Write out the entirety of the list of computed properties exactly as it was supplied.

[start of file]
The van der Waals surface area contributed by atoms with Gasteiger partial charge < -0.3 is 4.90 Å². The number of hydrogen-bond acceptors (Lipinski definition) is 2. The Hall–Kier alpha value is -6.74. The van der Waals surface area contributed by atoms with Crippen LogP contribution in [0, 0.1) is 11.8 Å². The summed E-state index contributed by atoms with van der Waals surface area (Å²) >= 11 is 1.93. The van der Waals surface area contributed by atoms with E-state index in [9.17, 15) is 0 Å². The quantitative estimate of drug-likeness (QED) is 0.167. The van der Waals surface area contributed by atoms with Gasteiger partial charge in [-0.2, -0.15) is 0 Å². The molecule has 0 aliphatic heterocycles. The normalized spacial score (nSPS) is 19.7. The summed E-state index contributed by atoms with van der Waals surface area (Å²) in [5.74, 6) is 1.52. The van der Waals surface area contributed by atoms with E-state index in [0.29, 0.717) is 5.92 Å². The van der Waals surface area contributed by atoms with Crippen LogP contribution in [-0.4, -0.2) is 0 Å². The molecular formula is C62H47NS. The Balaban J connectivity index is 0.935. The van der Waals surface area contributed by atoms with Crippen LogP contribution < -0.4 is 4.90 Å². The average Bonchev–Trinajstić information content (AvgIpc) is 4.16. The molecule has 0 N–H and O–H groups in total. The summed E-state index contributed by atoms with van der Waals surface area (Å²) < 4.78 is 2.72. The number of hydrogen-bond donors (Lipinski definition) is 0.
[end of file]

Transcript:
The van der Waals surface area contributed by atoms with Gasteiger partial charge < -0.3 is 4.90 Å². The number of hydrogen-bond acceptors (Lipinski definition) is 2. The Hall–Kier alpha value is -6.74. The van der Waals surface area contributed by atoms with Crippen LogP contribution in [0, 0.1) is 11.8 Å². The summed E-state index contributed by atoms with van der Waals surface area (Å²) >= 11 is 1.93. The van der Waals surface area contributed by atoms with E-state index in [9.17, 15) is 0 Å². The quantitative estimate of drug-likeness (QED) is 0.167. The van der Waals surface area contributed by atoms with Gasteiger partial charge in [-0.2, -0.15) is 0 Å². The molecule has 0 aliphatic heterocycles. The normalized spacial score (nSPS) is 19.7. The summed E-state index contributed by atoms with van der Waals surface area (Å²) in [5.74, 6) is 1.52. The van der Waals surface area contributed by atoms with E-state index in [0.29, 0.717) is 5.92 Å². The van der Waals surface area contributed by atoms with Crippen LogP contribution in [-0.4, -0.2) is 0 Å². The molecular formula is C62H47NS. The Balaban J connectivity index is 0.935. The van der Waals surface area contributed by atoms with Crippen LogP contribution < -0.4 is 4.90 Å². The average Bonchev–Trinajstić information content (AvgIpc) is 4.16. The molecule has 0 N–H and O–H groups in total. The summed E-state index contributed by atoms with van der Waals surface area (Å²) < 4.78 is 2.72. The number of hydrogen-bond donors (Lipinski definition) is 0.